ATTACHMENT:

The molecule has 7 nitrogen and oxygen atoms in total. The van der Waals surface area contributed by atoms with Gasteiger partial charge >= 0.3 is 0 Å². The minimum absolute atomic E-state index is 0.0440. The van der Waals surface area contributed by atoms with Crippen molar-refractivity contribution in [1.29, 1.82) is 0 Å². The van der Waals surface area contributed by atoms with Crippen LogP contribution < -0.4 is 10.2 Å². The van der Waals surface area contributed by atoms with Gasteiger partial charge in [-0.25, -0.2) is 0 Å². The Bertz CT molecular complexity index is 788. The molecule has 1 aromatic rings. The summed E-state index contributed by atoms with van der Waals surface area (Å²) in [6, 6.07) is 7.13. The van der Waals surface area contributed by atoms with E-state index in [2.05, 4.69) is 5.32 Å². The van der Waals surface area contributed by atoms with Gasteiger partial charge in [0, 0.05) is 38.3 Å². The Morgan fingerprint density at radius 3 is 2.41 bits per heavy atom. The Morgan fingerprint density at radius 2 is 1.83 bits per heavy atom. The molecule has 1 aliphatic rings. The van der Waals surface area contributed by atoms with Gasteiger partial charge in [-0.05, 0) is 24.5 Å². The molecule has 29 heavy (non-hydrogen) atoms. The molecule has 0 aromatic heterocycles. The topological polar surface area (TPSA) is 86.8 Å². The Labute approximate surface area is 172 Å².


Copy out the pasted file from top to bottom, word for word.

The molecule has 7 nitrogen and oxygen atoms in total. The van der Waals surface area contributed by atoms with Gasteiger partial charge >= 0.3 is 0 Å². The minimum absolute atomic E-state index is 0.0440. The van der Waals surface area contributed by atoms with Crippen molar-refractivity contribution in [1.29, 1.82) is 0 Å². The van der Waals surface area contributed by atoms with Crippen LogP contribution < -0.4 is 10.2 Å². The van der Waals surface area contributed by atoms with Gasteiger partial charge in [-0.25, -0.2) is 0 Å². The Bertz CT molecular complexity index is 788. The molecule has 1 aromatic rings. The summed E-state index contributed by atoms with van der Waals surface area (Å²) in [6, 6.07) is 7.13. The van der Waals surface area contributed by atoms with E-state index in [2.05, 4.69) is 5.32 Å². The van der Waals surface area contributed by atoms with Gasteiger partial charge in [0, 0.05) is 38.3 Å². The Morgan fingerprint density at radius 3 is 2.41 bits per heavy atom. The Morgan fingerprint density at radius 2 is 1.83 bits per heavy atom. The molecule has 1 aliphatic rings. The van der Waals surface area contributed by atoms with Gasteiger partial charge in [-0.05, 0) is 24.5 Å². The molecule has 29 heavy (non-hydrogen) atoms. The molecule has 0 aromatic heterocycles. The topological polar surface area (TPSA) is 86.8 Å². The Labute approximate surface area is 172 Å².